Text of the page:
Concept Plan for TOV Mui Site Redevelopment
Concept Plan for TOV Municipal Site Redevelopment

Renovation of the Vail Municipal Site: Recently, the Town presented conceptual plans for renovating the Vail Municipal site. The plans included a 160-325 space parking garage but there was not a lot of other detail provided. Reports are that members of the Council may desire to include various other functions. VHA will be closely monitoring the development of these plans and believes the Municipal site should be incorporated into an area master plan that includes the adjacent Evergreen Hotel and Vail Valley Medical Center properties.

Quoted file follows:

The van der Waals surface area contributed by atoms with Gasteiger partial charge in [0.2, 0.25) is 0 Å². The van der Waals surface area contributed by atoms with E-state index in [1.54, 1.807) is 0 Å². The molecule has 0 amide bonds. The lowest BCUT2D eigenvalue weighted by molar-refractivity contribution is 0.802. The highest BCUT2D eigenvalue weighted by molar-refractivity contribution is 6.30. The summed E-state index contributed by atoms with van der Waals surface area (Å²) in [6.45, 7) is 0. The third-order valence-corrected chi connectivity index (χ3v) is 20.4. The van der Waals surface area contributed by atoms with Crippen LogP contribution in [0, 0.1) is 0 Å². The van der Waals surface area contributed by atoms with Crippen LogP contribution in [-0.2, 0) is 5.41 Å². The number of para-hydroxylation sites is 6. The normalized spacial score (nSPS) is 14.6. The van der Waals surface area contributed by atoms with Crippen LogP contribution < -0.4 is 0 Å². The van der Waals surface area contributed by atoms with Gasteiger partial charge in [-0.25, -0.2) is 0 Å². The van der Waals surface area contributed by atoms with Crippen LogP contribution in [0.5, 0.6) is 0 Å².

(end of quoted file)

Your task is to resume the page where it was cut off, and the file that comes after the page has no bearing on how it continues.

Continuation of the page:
Vail Elections: In November of 2015, four Council members will be up for election, two of them are term limited, including the Mayor. VHA does not endorse specific candidates but does question the candidates about their views and positions on a wide range of community concerns and issues. Their responses are made public so voters can consider them as they decide whom to vote for. VHA has also called for mail-in balloting for this and all Vail elections. VHA Research shows that mail-in ballots greatly increase voter participation in local elections and that the Town may have the lowest voter turnout in its non-mail ballot municipal election when compared with other major mountain resort communities.

VHA Mail Balloting Graph
Mail Balloting Yields The Highest Voter Turn Out In Vail Elections.